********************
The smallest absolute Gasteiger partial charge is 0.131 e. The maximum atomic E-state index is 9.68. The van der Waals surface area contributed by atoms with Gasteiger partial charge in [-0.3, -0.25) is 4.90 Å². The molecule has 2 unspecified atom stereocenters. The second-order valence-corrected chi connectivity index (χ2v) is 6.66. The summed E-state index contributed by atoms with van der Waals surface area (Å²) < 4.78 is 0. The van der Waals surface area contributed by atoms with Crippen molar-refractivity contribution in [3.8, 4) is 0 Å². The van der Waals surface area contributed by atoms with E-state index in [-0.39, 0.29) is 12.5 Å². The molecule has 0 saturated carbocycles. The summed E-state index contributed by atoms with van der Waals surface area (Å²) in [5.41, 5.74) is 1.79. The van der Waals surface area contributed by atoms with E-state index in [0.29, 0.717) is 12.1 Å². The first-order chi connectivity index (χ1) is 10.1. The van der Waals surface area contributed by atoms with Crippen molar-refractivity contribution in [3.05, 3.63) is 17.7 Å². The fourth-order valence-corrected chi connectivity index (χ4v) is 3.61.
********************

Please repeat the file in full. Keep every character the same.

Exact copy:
The smallest absolute Gasteiger partial charge is 0.131 e. The maximum atomic E-state index is 9.68. The van der Waals surface area contributed by atoms with Gasteiger partial charge in [-0.3, -0.25) is 4.90 Å². The molecule has 2 unspecified atom stereocenters. The second-order valence-corrected chi connectivity index (χ2v) is 6.66. The summed E-state index contributed by atoms with van der Waals surface area (Å²) < 4.78 is 0. The van der Waals surface area contributed by atoms with Crippen molar-refractivity contribution in [3.8, 4) is 0 Å². The van der Waals surface area contributed by atoms with E-state index in [-0.39, 0.29) is 12.5 Å². The molecule has 0 saturated carbocycles. The summed E-state index contributed by atoms with van der Waals surface area (Å²) in [5.41, 5.74) is 1.79. The van der Waals surface area contributed by atoms with E-state index in [0.29, 0.717) is 12.1 Å². The first-order chi connectivity index (χ1) is 10.1. The van der Waals surface area contributed by atoms with Crippen molar-refractivity contribution in [3.05, 3.63) is 17.7 Å². The fourth-order valence-corrected chi connectivity index (χ4v) is 3.61.